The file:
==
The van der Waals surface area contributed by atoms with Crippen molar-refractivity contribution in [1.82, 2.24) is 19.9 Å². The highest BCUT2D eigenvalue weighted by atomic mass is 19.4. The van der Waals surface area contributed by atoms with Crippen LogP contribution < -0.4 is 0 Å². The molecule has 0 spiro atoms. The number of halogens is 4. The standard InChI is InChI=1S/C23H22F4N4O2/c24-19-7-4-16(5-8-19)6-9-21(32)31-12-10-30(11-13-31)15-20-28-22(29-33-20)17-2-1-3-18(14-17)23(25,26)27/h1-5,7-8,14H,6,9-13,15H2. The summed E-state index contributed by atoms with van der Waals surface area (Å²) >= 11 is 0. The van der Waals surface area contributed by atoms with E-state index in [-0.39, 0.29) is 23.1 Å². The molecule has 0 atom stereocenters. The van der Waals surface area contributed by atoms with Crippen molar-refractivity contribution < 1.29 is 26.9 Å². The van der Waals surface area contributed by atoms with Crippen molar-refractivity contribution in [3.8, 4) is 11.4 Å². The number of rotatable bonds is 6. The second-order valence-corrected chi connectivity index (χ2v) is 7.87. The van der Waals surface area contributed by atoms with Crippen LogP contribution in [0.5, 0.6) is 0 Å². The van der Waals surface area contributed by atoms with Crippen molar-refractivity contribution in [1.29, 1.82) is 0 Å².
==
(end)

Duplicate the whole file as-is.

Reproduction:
The van der Waals surface area contributed by atoms with Crippen molar-refractivity contribution in [1.82, 2.24) is 19.9 Å². The highest BCUT2D eigenvalue weighted by atomic mass is 19.4. The van der Waals surface area contributed by atoms with Crippen LogP contribution < -0.4 is 0 Å². The molecule has 0 spiro atoms. The number of halogens is 4. The standard InChI is InChI=1S/C23H22F4N4O2/c24-19-7-4-16(5-8-19)6-9-21(32)31-12-10-30(11-13-31)15-20-28-22(29-33-20)17-2-1-3-18(14-17)23(25,26)27/h1-5,7-8,14H,6,9-13,15H2. The summed E-state index contributed by atoms with van der Waals surface area (Å²) >= 11 is 0. The van der Waals surface area contributed by atoms with E-state index in [-0.39, 0.29) is 23.1 Å². The molecule has 0 atom stereocenters. The van der Waals surface area contributed by atoms with Crippen molar-refractivity contribution < 1.29 is 26.9 Å². The van der Waals surface area contributed by atoms with Crippen molar-refractivity contribution in [3.8, 4) is 11.4 Å². The number of rotatable bonds is 6. The second-order valence-corrected chi connectivity index (χ2v) is 7.87. The van der Waals surface area contributed by atoms with Crippen LogP contribution in [0.5, 0.6) is 0 Å². The van der Waals surface area contributed by atoms with Crippen molar-refractivity contribution in [1.29, 1.82) is 0 Å².